The Green Party wants Corrections Minister Judith Collins to apologise to a gang member for stopping him from volunteering in a prison.
Ngapari Nui had been helping out at Whanganui Prison for five years without a reported problem, but Ms Collins said earlier today that was wrong and the only place for patched gang members in prison was behind bars.
Mr Nui, who the Department of Corrections said was a patched member of Black Power, has been stood down from his duties.
Green Party MP David Clendon said gang members should be allowed to volunteer, and police often worked with them to help deter others from following a life of crime.
"You get a gang member in his 40s or even 50s with grandchildren and he knows he doesn't want those kids going down the same path he took.
"They are doing some really positive work with those young men to keep them away from offending, out of prison, and if the minister doesn't know that, then her relationships with her senior police officers are clearly not all they should be," he said.
Ms Collins has asked Corrections to find out if there were any other active gang members working in prisons.
"Gang membership is one of the big challenges we have with reoffending and gang membership is not something that encourages people to leave a criminal lifestyle, so the appropriate place for gang members in our prisons is behind bars," she said.
Corrections chief executive Ray Smith said Mr Nui had declared his gang connections at the time of his application, but had only stated he was a patched member of Black Power more recently.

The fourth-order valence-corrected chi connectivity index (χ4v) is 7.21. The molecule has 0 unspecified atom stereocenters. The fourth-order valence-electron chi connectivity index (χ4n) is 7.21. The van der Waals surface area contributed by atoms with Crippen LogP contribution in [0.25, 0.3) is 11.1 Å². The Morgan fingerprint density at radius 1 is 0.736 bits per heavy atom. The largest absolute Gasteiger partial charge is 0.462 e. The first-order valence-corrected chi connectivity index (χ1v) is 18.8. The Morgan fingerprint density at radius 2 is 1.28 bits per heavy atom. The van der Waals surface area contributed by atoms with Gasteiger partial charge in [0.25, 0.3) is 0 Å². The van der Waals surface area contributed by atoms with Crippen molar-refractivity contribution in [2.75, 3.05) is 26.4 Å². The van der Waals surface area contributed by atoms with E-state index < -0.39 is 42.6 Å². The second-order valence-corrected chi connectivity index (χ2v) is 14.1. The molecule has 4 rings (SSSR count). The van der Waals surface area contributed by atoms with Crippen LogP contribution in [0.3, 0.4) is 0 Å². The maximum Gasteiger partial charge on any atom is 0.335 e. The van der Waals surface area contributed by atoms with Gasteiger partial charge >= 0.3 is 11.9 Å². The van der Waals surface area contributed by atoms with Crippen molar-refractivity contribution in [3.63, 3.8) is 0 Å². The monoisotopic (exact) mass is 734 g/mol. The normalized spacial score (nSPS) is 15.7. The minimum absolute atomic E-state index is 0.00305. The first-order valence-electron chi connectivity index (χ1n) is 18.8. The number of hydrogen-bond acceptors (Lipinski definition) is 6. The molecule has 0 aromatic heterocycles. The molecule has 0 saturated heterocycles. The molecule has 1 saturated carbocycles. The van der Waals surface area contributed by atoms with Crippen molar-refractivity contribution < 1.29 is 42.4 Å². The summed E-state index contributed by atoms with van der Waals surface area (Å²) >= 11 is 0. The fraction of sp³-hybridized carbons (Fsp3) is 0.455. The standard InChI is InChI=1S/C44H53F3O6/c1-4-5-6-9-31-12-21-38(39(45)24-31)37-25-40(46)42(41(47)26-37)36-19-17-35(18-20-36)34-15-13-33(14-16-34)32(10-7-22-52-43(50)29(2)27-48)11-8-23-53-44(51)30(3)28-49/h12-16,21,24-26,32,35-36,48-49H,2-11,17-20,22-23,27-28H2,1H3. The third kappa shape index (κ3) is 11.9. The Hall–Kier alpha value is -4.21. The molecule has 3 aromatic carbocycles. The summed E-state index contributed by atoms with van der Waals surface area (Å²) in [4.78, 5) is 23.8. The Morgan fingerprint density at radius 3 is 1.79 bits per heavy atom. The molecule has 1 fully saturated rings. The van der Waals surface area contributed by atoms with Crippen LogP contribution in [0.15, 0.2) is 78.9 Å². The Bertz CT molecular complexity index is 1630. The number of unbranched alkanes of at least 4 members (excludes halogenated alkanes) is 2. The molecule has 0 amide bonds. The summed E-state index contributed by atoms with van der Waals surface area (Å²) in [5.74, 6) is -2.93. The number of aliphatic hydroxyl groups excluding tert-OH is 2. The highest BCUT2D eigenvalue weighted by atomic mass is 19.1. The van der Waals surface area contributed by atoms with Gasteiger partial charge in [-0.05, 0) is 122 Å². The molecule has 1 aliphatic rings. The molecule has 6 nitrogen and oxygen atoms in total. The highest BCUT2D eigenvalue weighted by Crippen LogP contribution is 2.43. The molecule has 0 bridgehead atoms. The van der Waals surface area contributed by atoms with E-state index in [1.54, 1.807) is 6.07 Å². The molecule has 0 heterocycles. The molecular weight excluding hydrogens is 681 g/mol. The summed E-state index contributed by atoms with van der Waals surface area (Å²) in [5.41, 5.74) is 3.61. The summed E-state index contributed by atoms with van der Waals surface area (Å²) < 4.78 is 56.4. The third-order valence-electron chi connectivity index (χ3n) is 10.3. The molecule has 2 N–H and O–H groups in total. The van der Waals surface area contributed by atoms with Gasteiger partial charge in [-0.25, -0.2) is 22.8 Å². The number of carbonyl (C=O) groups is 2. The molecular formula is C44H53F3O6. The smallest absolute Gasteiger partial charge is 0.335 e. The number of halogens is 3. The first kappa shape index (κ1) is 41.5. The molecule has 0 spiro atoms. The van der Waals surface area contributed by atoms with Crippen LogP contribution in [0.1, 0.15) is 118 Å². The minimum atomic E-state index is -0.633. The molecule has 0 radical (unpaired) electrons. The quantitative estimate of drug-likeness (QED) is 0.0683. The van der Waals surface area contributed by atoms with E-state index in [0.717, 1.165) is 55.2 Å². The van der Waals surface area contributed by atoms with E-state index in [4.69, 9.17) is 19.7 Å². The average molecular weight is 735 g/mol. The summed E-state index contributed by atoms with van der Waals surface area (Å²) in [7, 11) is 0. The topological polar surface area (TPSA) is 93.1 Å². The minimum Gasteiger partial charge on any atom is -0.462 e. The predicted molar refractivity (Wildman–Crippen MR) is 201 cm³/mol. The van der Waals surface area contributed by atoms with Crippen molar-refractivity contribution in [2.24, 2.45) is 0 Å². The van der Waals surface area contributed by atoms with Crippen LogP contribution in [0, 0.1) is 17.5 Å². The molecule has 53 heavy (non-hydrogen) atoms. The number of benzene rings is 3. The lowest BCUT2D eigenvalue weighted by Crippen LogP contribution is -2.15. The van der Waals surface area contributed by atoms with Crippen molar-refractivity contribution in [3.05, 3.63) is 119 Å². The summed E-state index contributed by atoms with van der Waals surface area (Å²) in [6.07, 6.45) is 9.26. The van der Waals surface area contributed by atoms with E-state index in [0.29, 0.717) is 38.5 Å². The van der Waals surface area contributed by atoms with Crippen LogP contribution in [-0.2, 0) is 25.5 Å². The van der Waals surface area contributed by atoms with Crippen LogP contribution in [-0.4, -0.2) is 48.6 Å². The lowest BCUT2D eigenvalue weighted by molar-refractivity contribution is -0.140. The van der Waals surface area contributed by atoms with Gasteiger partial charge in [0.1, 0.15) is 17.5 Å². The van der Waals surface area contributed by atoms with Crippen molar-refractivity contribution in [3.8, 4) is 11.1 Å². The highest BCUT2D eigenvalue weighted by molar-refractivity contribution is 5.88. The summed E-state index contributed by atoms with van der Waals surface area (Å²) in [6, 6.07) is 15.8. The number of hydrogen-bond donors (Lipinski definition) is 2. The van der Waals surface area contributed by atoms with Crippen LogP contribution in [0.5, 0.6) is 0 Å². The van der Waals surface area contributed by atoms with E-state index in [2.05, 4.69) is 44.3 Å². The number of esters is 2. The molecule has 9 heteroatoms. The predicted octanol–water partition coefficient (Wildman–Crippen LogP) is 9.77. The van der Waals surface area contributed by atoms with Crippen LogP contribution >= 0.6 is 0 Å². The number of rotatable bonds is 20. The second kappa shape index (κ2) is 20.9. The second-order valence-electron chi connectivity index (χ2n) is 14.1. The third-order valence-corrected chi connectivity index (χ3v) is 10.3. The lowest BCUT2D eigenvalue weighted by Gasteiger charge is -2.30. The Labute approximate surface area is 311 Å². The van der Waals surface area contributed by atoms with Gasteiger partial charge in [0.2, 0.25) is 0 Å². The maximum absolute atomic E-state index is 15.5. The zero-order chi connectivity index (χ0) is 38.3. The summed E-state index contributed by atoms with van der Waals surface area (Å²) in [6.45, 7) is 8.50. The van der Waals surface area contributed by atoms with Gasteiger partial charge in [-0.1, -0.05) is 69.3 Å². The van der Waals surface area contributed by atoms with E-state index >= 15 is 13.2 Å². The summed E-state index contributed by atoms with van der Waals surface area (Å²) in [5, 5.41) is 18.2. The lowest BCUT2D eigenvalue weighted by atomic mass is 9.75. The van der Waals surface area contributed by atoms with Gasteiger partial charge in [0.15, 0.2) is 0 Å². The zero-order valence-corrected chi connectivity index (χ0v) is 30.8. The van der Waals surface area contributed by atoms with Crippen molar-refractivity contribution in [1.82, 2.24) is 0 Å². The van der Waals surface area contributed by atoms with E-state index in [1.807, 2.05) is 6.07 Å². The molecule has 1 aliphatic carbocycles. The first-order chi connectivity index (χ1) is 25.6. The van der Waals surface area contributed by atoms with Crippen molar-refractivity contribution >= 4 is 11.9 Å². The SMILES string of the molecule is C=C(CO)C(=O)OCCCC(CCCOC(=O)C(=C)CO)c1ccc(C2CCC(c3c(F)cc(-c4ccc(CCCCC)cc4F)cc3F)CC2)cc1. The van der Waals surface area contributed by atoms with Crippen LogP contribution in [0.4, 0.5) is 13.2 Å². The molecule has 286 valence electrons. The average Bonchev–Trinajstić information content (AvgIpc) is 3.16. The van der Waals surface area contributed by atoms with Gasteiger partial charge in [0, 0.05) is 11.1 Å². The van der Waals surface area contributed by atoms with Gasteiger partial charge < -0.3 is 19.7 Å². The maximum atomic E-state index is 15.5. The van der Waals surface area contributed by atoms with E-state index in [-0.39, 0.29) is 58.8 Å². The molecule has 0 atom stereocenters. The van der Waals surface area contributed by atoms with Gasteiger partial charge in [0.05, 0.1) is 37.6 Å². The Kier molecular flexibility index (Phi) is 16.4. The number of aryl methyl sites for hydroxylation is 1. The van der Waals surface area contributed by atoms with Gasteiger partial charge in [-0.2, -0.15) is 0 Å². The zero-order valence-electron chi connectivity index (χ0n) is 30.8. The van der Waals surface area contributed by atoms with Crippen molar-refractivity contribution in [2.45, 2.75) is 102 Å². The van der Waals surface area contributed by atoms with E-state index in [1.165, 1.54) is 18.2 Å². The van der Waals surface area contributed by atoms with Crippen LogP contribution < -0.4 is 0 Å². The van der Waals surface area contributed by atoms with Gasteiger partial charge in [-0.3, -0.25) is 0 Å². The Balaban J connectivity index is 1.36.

Mr Smith said gang membership was a conflict of interest, and the department would be more explicit about that in the future.
The department was now working with the cross-agency Gang Intelligence Centre to review all of its volunteers for conflicts of interests, he said.
Labour's Kelvin Davis agreed the situation was compromising for Corrections.
"There would always be a cloud hanging over the work they're doing, who they're associating with, what information may, or may not, be being passed between the gang member and associates.
"How does that gang member relate to other gang members? There's just too many questions for it to be safe."
Iwi trust backs prison volunteer
Te Rūnanga o Ngāti Ruanui Trust said Mr Nui was appointed by the iwi to work with prisoners and, in all the years he had been in the role, there had never been a reported problem.
Kaiarataki (spokesperson) Debbie Ngarewa-Packer said he was a tireless volunteer worker in his community, and had never hidden who he was.
"Most days you will find him driving our moko to kōhanga, kura and coding computer classes to ensure our young ones get the best start in life.
"He holds paepae at tangi, respects and connects with kaumatua and is actively involved with marae activities."
Ms Ngarewa-Packer questioned why the matter was being raised now.
"After five years as a successful and respected kaiwhakamana in all prisons, this is now being brought up as an issue."